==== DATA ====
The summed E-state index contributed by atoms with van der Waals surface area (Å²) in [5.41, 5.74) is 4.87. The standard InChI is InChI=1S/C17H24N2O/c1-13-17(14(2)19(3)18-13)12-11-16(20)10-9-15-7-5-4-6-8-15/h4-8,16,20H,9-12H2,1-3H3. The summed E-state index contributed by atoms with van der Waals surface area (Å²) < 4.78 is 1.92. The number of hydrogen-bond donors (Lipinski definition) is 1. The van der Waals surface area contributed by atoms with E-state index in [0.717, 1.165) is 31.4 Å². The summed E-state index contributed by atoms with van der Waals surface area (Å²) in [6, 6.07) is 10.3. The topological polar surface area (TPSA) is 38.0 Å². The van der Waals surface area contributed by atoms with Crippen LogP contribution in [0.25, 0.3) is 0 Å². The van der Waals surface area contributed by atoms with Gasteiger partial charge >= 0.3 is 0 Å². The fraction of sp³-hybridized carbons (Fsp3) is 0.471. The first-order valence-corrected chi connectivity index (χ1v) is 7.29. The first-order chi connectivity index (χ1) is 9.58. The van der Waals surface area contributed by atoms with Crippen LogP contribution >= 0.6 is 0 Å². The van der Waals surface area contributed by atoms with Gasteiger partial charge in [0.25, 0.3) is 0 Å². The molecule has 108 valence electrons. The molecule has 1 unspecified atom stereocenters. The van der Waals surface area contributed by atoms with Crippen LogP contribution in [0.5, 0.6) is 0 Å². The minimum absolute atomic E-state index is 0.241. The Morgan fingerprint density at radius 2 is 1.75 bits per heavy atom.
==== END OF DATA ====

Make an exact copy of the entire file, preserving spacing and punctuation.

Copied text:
The summed E-state index contributed by atoms with van der Waals surface area (Å²) in [5.41, 5.74) is 4.87. The standard InChI is InChI=1S/C17H24N2O/c1-13-17(14(2)19(3)18-13)12-11-16(20)10-9-15-7-5-4-6-8-15/h4-8,16,20H,9-12H2,1-3H3. The summed E-state index contributed by atoms with van der Waals surface area (Å²) < 4.78 is 1.92. The number of hydrogen-bond donors (Lipinski definition) is 1. The van der Waals surface area contributed by atoms with E-state index in [0.717, 1.165) is 31.4 Å². The summed E-state index contributed by atoms with van der Waals surface area (Å²) in [6, 6.07) is 10.3. The topological polar surface area (TPSA) is 38.0 Å². The van der Waals surface area contributed by atoms with Crippen LogP contribution in [0.25, 0.3) is 0 Å². The van der Waals surface area contributed by atoms with Gasteiger partial charge >= 0.3 is 0 Å². The fraction of sp³-hybridized carbons (Fsp3) is 0.471. The first-order valence-corrected chi connectivity index (χ1v) is 7.29. The first-order chi connectivity index (χ1) is 9.58. The van der Waals surface area contributed by atoms with Crippen LogP contribution >= 0.6 is 0 Å². The van der Waals surface area contributed by atoms with Gasteiger partial charge in [0.25, 0.3) is 0 Å². The molecule has 108 valence electrons. The molecule has 1 unspecified atom stereocenters. The van der Waals surface area contributed by atoms with Crippen LogP contribution in [0.5, 0.6) is 0 Å². The minimum absolute atomic E-state index is 0.241. The Morgan fingerprint density at radius 2 is 1.75 bits per heavy atom.